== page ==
More than £20bn ($25bn) of 100% state-backed loans have been handed to UK small businesses, despite fears that as many as half of the loans may eventually go bad.
The Treasury said on Tuesday that £21.3bn had now been lent by banks under its Bounce Back loans scheme.
The figure means the programme is by far the most popular form of coronavirus support loan offered by the state to small and medium-sized businesses. Bounce Back borrowers have borrowed more than double the total lent under the government’s two other support programmes combined.
Bounce Back loans were launched last month in response to criticism of the slow speed of the government’s coronavirus business interruption loans (CBILs). CBILs were only 80% backed by the state, meaning banks were still required to carry out lengthy due diligence processes.
The 100% state guarantee allows banks to do “light touch” lending, requiring only basic money laundering and fraud checks before handing out cash.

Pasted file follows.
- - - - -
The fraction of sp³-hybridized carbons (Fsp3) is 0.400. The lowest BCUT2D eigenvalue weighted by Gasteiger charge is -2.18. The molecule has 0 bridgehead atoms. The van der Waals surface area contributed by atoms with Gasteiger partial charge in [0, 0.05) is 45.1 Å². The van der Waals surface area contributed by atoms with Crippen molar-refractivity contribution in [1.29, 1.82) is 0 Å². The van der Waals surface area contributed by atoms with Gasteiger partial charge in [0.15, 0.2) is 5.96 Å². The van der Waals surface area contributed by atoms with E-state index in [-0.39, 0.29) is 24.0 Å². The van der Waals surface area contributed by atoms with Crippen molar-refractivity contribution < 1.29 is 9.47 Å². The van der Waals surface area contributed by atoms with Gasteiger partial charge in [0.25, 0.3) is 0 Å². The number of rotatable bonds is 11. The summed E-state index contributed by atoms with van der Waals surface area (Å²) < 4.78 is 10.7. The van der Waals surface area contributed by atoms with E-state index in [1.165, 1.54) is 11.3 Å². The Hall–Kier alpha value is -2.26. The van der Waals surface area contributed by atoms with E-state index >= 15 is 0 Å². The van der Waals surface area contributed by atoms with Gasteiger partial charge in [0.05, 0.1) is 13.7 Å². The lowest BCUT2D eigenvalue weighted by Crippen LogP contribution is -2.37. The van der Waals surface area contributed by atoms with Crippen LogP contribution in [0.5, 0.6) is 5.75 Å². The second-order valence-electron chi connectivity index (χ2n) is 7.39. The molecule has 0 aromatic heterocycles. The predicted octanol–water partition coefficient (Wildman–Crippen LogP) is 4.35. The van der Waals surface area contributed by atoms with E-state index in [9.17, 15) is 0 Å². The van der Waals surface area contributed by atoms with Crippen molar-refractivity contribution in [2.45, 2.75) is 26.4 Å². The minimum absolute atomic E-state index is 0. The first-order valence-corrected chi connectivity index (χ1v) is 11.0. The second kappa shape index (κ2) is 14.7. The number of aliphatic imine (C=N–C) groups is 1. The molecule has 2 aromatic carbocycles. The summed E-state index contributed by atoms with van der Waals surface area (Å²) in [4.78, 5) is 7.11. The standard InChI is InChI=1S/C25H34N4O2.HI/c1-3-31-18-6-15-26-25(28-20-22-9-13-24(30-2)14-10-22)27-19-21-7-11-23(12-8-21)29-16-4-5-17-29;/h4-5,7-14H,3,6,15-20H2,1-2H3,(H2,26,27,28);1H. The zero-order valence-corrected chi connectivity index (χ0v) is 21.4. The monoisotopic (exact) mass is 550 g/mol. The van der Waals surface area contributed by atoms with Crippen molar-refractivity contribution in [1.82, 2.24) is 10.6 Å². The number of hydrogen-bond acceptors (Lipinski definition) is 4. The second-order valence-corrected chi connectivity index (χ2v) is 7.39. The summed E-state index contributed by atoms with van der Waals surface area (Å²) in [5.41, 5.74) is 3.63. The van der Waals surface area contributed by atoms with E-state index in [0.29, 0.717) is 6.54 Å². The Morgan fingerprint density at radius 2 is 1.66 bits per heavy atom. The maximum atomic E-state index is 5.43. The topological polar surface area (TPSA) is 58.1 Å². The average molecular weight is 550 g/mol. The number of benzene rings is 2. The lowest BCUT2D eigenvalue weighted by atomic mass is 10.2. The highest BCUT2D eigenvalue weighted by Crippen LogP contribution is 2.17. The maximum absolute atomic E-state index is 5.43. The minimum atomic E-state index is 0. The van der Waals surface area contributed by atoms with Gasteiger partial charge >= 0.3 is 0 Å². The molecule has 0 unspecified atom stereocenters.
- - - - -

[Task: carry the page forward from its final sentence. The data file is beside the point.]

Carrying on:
However, fears are growing that this “light touch” approach could lead to a large number of borrowers eventually defaulting on these loans. Executives polled by the Financial Times this week said they estimate between 40% and 50% of loans will go bad.
Samuel Tombs, the chief UK economist at Pantheon Macroeconomics, said in a note sent to clients on Tuesday that the “deluge of cash should keep a lid on corporate insolvencies in the near-term, though with consumer demand set to remain weak in many sectors for a lengthy period, a spike in business failures in the autumn still seems likely.”
A surge in defaults would leave the taxpayer facing billions of pounds in losses due to the 100% state guarantee.
Stephen Jones, head of banking industry lobby UK Finance, said: “It’s important to remember that any lending provided under government-backed schemes is a debt not a grant, and so firms should carefully consider their ability to repay before applying.”
Almost 700,000 businesses have so far been granted Bounce Back loans, while more than 870,000 businesses have applied. Under the scheme, companies can borrow up to £50,000 on a six-year term at a rate of 2.5%.
Treasury figures released on Tuesday show over 45,000 businesses have borrowed £8.9bn under the coronavirus business interruption loan scheme. 191 companies have borrowed £1.1bn under the coronavirus large business interruption loan scheme.
And 464 tech businesses have applied for support from the government’s Future Fund. Approval and investment figures were not provided.